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Wednesday, March 25, 2015
Fixed cost recovery can be a mirage for power sector coal block winners
[Editor: I have told this long back, through my numerous Facebook posts, that if the government of any country loots the power companies, in the name of auction, then the consequences would be too hard. This is a natural fall-out of wrong-governance, by Narendra Modi & Co. Anway, now I want to know the views of those in the media who were tom-toming about the low cost of power]
TUE, MAR 24 2015: Aggressive bids by power generation firms for coal blocks have got investors worried. Rating agency Crisil Ltd’s calculations show that for coal block winners who had bid the highest and have a combined capacity of 10,000 megawatts (MW), there will be cost under-recovery totalling Rs.1,350 crore in the next fiscal year. Variable cost under-recovery is estimated at around 65 paise per unit. The under-recoveries of some power companies are estimated to be even higher.
For Jaiprakash Power Ventures Ltd, it is pegged at 97 paise per kilowatt hour (kWh) and for Essar Power, which won Tokisud North coal block, it is likely to be more than Rs.1 per kWh. The impact varies depending on power purchasing agreements (PPAs).
Companies which are yet to tie up their capacities will be on a better footing simply because their fuel security improves and they stand a chance of negotiating the contracts on beneficial terms.
“We believe this (coal mine win) is positive for GMR only because it currently does not have a PPA for the project and it has the flexibility to load it up on to the fixed cost while participating in the case 1 bids under section 63,” an Antique Stock Broking Ltd note said.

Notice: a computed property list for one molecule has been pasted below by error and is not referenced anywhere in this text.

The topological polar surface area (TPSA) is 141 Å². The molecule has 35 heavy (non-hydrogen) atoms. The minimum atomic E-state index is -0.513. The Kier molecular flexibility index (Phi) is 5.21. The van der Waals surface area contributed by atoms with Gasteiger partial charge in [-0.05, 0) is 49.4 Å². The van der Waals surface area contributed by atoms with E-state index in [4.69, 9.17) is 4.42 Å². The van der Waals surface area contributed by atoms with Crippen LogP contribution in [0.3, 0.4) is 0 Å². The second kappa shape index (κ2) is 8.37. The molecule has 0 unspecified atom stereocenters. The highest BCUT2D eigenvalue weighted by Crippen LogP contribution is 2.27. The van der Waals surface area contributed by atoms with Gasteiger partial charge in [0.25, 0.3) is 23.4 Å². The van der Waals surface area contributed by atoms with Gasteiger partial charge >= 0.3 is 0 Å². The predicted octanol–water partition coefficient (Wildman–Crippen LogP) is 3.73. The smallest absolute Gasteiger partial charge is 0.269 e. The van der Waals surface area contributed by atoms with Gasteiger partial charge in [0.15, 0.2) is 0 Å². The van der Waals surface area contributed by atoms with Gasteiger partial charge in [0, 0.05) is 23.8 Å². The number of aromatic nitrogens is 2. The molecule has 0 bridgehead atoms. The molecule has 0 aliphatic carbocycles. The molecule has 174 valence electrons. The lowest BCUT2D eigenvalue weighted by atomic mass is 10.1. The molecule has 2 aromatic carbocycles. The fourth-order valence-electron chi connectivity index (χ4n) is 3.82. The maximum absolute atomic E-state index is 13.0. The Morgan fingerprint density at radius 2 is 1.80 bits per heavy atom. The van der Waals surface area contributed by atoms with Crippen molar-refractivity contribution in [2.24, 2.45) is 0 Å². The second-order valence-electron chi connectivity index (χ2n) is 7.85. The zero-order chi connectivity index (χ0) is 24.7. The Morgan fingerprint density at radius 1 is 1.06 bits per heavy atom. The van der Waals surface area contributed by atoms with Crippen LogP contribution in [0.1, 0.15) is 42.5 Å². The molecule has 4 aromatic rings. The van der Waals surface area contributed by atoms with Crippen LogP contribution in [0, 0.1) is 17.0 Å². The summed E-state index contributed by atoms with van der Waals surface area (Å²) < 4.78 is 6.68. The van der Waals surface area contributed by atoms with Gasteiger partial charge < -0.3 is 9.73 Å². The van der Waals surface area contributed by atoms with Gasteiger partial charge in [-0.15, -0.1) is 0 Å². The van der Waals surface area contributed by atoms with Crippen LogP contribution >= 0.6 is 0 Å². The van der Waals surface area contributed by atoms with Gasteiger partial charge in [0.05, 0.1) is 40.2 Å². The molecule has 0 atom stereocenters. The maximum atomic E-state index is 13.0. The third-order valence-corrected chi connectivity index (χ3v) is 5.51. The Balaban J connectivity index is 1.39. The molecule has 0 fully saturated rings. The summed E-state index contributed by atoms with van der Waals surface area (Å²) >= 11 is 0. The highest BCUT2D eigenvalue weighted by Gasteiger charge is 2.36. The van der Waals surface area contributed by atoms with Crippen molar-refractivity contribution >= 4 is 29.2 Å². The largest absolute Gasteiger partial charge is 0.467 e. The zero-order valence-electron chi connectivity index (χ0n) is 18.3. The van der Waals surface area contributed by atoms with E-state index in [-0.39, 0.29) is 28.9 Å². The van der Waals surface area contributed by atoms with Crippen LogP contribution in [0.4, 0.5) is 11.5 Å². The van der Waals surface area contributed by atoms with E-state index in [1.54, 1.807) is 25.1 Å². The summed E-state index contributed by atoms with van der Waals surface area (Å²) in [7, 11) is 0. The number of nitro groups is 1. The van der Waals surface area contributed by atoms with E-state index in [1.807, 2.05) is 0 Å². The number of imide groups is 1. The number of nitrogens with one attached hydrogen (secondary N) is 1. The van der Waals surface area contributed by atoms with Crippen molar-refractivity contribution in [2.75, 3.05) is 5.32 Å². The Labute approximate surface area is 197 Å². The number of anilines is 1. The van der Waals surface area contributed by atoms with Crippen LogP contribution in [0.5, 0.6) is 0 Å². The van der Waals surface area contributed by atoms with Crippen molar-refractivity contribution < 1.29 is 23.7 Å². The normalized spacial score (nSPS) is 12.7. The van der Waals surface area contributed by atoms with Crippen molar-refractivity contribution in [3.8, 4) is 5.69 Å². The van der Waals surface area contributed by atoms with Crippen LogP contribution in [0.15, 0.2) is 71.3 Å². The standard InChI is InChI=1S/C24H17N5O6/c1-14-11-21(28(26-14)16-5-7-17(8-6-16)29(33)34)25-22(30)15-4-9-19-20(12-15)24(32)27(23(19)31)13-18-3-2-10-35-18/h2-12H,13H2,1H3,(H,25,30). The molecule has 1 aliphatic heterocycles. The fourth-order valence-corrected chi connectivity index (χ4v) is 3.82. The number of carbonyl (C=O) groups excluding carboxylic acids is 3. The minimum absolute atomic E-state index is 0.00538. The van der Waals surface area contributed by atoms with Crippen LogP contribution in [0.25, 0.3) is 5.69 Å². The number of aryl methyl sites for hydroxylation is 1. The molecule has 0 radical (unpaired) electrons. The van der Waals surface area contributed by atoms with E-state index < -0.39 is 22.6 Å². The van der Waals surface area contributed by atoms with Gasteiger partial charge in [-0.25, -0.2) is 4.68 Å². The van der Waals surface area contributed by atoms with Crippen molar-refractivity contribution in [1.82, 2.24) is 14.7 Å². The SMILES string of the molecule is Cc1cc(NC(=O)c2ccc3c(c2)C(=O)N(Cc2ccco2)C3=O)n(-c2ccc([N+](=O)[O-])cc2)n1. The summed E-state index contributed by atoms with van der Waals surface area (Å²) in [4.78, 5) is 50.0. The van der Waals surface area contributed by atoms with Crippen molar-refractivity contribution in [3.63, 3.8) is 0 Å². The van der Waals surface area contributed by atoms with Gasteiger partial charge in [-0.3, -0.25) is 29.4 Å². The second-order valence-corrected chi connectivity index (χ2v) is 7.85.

Section 63 determines tariff through bidding process. But that is easier said than done. As widely feared, if the government caps the fixed cost and does not allow cost escalation to go through, then the companies will have a tough time recovering them. Another factor is competition.
The weak financial condition of state electricity boards, the biggest buyers of electricity in India, means they are not keen on signing many PPAs. With ample idle capacities, higher competition will limit tariffs, weighing on cost recovery.
“As per our estimates, 22-25GW (gigawatts) of power projects—both operational and expected to be commissioned by 2016-17—are untied and will compete for new PPAs. State discoms, however, have signed just about 8.5GW of long-term PPAs in the last 3 years because of stretched financials, large capacity of existing PPAs, and sluggish power demand.
This will restrict any sharp increase in fixed tariffs,” Rahul Prithiani, director, Crisil Research said in a statement. One GW equals 1000MW. Not surprisingly, investors have been circumspect.
The S&P BSE Power index which has been trailing the broader markets for a year before the coal block auctions continues to underperform the benchmark index (S&P BSE 500). CESC Ltd has lost 14% from the pre-auction levels. While Jaiprakash Power Ventures losses are insignificant at 1.6%, GMR Infrastructure Ltd is down 17% from 13 February.
The writer doesn’t own shares in the above-mentioned companies.
Courtesy: Live Mint